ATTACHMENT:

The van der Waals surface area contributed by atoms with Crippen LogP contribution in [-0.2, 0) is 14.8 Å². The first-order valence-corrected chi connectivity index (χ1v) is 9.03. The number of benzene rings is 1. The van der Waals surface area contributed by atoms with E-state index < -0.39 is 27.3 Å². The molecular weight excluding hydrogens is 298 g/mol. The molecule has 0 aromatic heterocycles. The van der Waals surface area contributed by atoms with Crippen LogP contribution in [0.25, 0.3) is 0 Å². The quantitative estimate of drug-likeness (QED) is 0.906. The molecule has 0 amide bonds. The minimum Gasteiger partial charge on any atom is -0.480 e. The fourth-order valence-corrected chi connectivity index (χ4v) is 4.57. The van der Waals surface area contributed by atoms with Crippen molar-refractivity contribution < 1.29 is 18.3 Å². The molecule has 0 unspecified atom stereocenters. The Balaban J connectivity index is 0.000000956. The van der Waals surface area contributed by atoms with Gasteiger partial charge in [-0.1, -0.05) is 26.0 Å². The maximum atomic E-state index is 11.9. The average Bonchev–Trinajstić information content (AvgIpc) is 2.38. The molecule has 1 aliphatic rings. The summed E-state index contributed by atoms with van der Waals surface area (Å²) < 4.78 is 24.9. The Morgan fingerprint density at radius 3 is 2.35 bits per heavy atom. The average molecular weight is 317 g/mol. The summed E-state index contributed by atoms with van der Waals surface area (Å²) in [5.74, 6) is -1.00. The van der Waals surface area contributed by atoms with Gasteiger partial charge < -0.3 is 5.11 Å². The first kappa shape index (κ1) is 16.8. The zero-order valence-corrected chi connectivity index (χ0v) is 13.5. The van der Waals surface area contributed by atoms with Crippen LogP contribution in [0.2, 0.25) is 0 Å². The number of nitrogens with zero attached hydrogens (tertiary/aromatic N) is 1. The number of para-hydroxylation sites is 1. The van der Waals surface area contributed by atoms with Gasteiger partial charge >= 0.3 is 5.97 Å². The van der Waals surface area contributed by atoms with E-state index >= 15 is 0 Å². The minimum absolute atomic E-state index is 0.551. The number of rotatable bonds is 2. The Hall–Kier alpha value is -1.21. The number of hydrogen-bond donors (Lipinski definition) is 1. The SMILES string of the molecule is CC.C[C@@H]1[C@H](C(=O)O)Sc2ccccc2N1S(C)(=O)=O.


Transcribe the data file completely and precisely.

The van der Waals surface area contributed by atoms with Crippen LogP contribution in [-0.2, 0) is 14.8 Å². The first-order valence-corrected chi connectivity index (χ1v) is 9.03. The number of benzene rings is 1. The van der Waals surface area contributed by atoms with E-state index < -0.39 is 27.3 Å². The molecular weight excluding hydrogens is 298 g/mol. The molecule has 0 aromatic heterocycles. The van der Waals surface area contributed by atoms with Crippen LogP contribution in [0.25, 0.3) is 0 Å². The quantitative estimate of drug-likeness (QED) is 0.906. The molecule has 0 amide bonds. The minimum Gasteiger partial charge on any atom is -0.480 e. The fourth-order valence-corrected chi connectivity index (χ4v) is 4.57. The van der Waals surface area contributed by atoms with Crippen molar-refractivity contribution < 1.29 is 18.3 Å². The molecule has 0 unspecified atom stereocenters. The Balaban J connectivity index is 0.000000956. The van der Waals surface area contributed by atoms with Gasteiger partial charge in [-0.1, -0.05) is 26.0 Å². The maximum atomic E-state index is 11.9. The average Bonchev–Trinajstić information content (AvgIpc) is 2.38. The molecule has 1 aliphatic rings. The summed E-state index contributed by atoms with van der Waals surface area (Å²) < 4.78 is 24.9. The Morgan fingerprint density at radius 3 is 2.35 bits per heavy atom. The average molecular weight is 317 g/mol. The summed E-state index contributed by atoms with van der Waals surface area (Å²) in [5.74, 6) is -1.00. The van der Waals surface area contributed by atoms with Gasteiger partial charge < -0.3 is 5.11 Å². The first kappa shape index (κ1) is 16.8. The zero-order valence-corrected chi connectivity index (χ0v) is 13.5. The van der Waals surface area contributed by atoms with Crippen LogP contribution in [0.2, 0.25) is 0 Å². The number of nitrogens with zero attached hydrogens (tertiary/aromatic N) is 1. The number of para-hydroxylation sites is 1. The van der Waals surface area contributed by atoms with Gasteiger partial charge >= 0.3 is 5.97 Å². The van der Waals surface area contributed by atoms with E-state index >= 15 is 0 Å². The minimum absolute atomic E-state index is 0.551. The number of rotatable bonds is 2. The Hall–Kier alpha value is -1.21. The number of hydrogen-bond donors (Lipinski definition) is 1. The SMILES string of the molecule is CC.C[C@@H]1[C@H](C(=O)O)Sc2ccccc2N1S(C)(=O)=O.